The odds of an immediate Fed rate cut are falling
If you listened to a lot of market commentary a month ago, you would have gotten the sense that an early 2024 interest rate cut was a sure thing. Now, it's looking more like a coin flip.
Why it matters: When the easing cycle begins — whether it turns out to be March or later — it will be a meaningful signal that a period of aggressive monetary tightening has ended and Fed officials are comfortable that inflation is at a low risk of flaring up again.
- Indeed, it's precisely because they seek that confidence that officials have played down market expectations that cheaper money is imminent.
State of play: On Tuesday morning, futures markets priced in 60% odds that the Fed's target interest rate will be unchanged following its meeting that concludes March 20, with a 40% chance of one or more rate cuts by then, per the CME FedWatch tool.
- As recently as Jan. 12, markets put 81% odds on a rate cut by March. They were 90% on Dec. 27.
- The shift is also reflected in an uptick in the policy-sensitive rate on two-year U.S. Treasuries, which were yielding 4.41% this morning, up from 4.14% Jan. 12.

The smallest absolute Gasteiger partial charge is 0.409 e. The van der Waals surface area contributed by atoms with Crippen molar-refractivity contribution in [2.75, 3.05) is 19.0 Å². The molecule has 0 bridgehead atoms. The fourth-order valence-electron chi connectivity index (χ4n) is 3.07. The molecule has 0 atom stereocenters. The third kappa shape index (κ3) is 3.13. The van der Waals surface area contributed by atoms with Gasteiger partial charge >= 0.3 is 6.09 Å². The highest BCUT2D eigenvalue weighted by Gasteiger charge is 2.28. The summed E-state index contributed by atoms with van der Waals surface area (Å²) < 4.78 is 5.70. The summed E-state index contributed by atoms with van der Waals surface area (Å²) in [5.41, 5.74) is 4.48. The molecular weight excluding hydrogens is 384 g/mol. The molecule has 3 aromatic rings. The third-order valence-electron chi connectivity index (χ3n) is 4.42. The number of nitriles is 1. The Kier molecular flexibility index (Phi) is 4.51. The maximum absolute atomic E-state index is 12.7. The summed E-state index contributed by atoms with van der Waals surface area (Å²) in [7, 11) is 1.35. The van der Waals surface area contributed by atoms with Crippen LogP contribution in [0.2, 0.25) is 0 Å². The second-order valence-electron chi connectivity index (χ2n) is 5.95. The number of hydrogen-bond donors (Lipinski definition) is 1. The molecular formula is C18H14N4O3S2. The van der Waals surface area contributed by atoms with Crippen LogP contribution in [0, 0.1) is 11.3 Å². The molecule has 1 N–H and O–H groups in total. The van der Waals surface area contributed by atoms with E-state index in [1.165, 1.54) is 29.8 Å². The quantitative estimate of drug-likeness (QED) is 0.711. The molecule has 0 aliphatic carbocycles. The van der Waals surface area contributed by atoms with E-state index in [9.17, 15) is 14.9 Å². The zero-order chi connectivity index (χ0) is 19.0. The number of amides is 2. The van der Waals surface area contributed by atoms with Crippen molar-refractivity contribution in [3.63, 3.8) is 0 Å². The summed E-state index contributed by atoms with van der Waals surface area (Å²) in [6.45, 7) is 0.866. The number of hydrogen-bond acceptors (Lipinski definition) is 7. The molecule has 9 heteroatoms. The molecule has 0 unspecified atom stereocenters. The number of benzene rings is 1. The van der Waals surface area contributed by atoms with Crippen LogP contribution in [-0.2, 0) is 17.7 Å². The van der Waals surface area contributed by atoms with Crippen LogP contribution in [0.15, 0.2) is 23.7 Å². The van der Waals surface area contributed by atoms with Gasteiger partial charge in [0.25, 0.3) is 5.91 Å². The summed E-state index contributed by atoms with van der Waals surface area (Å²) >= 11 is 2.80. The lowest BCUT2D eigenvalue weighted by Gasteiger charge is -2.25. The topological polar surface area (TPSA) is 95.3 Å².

Between the lines: As we reported last week, this shift reflects a mix of strong data on growth plus subtle messaging from Fed officials.
- Fed leaders appear open to rate cuts in the not-too-distant future but are making clear they need to see more decisive evidence that recent good news on inflation isn't yet another head-fake.
- They need to see soft inflation in January, which will be evident in data released throughout February, in order to cut rates in March.
What they're saying: "In mid-February, we will get the January [Consumer Price Index] report and revisions for 2023, potentially changing the picture on inflation," governor Chris Waller said in a speech last week.
- "My hope is that the revisions confirm the progress we have seen, but good policy is based on data and not hope," he said.
Yes, but: The case for a March rate cut would also be helped if the growth numbers started showing any real weakness. December retail sales — up 0.6% — did the opposite.
- Writes Tim Duy, chief U.S. economist for SGH Macro Advisors, "to get over the edge to a March rate, the Fed will need to see recent strength in the real data turn around."
- "Given the timing of the data flow, in practice this means that will need to happen with more evident weakness in the next two employment reports," he adds.